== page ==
Mars is a cold desert planet with no liquid water on its surface. But in the Martian arctic, ice lurks just below ground level. Discoveries made by the Mars Odyssey Orbiter in 2002 showed large amounts of subsurface water ice in the northern arctic plain. Confirmed in May 2008, NASA's Mars Phoenix Lander successfully discovered ice, measured Martian weather, and found perchlorate, a known energy source for some microbes on Earth.
"This mission will be remembered for being the first to do direct analysis of ice or water on the surface of Mars," stated the engineer who developed the Phoenix Lander scientific instrumentation.
Driven by a clever social media strategy that built a huge Twitter following, the relatively cheap robotic mission ($480 million) struck a chord with space lovers, who watched with rapt attention as the Lander made a picture-perfect landing and proceeded to become the first human spacecraft to "taste" Martian water.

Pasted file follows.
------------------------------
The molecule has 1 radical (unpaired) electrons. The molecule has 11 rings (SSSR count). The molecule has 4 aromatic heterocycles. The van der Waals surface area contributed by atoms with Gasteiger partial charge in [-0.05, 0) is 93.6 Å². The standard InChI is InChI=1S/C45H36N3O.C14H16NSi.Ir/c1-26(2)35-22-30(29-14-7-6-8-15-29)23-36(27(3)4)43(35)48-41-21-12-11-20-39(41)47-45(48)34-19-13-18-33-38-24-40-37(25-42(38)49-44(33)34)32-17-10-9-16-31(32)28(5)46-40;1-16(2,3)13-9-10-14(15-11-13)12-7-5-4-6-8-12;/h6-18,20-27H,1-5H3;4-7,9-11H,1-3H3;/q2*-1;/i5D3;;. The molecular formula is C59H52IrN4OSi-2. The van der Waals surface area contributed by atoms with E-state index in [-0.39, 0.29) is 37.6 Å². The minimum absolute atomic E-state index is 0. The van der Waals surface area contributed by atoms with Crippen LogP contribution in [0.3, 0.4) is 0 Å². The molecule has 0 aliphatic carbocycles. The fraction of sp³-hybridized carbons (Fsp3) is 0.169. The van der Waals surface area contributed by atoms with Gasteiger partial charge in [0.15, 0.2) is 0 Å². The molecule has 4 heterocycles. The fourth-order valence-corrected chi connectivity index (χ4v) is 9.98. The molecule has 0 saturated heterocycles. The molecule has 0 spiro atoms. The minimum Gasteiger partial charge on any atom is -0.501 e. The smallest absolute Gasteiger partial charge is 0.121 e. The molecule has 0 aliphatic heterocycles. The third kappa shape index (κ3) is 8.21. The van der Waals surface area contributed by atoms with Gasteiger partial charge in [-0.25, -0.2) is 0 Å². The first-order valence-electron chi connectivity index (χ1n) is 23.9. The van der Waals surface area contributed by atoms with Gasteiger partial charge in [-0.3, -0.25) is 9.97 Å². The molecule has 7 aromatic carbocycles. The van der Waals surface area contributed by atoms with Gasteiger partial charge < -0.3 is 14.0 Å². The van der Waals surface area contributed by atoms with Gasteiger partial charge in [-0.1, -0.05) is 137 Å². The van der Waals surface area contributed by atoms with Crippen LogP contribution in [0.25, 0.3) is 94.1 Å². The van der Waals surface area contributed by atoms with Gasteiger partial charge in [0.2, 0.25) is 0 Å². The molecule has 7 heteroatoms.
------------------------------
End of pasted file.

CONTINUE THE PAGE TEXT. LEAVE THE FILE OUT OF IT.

Although seasonal decline in the Martian arctic did not provide enough sunlight for the Phoenix Lander solar arrays to collect power necessary to charge batteries to operate its instruments beyond five months (officially declared dead in November 2008), the analysis of 25,000 photographs and data from dozens of experiments prompts NASA to regard the mission a major success.
In fact, the mission’s only failure — not finding evidence of life — doesn’t have much to do with the execution of the mission so much as the Red Planet itself.
"It’s been a great mission, a highlight of my life. We’ve seen nutrients and energy sources." said the mission's principal investigator. "That leads to the question: Is this a habitable zone?"